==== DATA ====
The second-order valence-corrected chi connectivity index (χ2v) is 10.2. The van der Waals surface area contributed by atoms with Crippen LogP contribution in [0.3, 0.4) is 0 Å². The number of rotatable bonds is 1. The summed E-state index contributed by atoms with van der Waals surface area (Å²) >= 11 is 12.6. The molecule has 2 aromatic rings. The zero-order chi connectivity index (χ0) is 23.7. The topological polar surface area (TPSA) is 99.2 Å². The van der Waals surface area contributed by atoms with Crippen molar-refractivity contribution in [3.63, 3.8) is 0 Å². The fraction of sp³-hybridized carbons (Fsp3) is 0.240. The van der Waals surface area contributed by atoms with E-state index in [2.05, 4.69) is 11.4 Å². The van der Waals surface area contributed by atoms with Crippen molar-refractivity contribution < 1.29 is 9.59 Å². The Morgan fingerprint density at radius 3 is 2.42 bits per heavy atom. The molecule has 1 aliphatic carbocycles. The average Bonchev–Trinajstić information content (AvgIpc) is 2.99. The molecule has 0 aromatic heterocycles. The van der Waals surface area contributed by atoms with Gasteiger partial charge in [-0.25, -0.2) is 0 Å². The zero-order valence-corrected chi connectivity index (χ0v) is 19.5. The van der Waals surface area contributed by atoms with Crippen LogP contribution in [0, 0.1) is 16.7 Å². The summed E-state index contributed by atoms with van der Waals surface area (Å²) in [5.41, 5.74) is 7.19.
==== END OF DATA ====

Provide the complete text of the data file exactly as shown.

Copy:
The second-order valence-corrected chi connectivity index (χ2v) is 10.2. The van der Waals surface area contributed by atoms with Crippen LogP contribution in [0.3, 0.4) is 0 Å². The number of rotatable bonds is 1. The summed E-state index contributed by atoms with van der Waals surface area (Å²) >= 11 is 12.6. The molecule has 2 aromatic rings. The zero-order chi connectivity index (χ0) is 23.7. The topological polar surface area (TPSA) is 99.2 Å². The van der Waals surface area contributed by atoms with Crippen molar-refractivity contribution in [3.63, 3.8) is 0 Å². The fraction of sp³-hybridized carbons (Fsp3) is 0.240. The van der Waals surface area contributed by atoms with E-state index in [2.05, 4.69) is 11.4 Å². The van der Waals surface area contributed by atoms with Crippen molar-refractivity contribution < 1.29 is 9.59 Å². The Morgan fingerprint density at radius 3 is 2.42 bits per heavy atom. The molecule has 1 aliphatic carbocycles. The average Bonchev–Trinajstić information content (AvgIpc) is 2.99. The molecule has 0 aromatic heterocycles. The van der Waals surface area contributed by atoms with Gasteiger partial charge in [-0.25, -0.2) is 0 Å². The zero-order valence-corrected chi connectivity index (χ0v) is 19.5. The van der Waals surface area contributed by atoms with Crippen LogP contribution in [0, 0.1) is 16.7 Å². The summed E-state index contributed by atoms with van der Waals surface area (Å²) in [5.41, 5.74) is 7.19.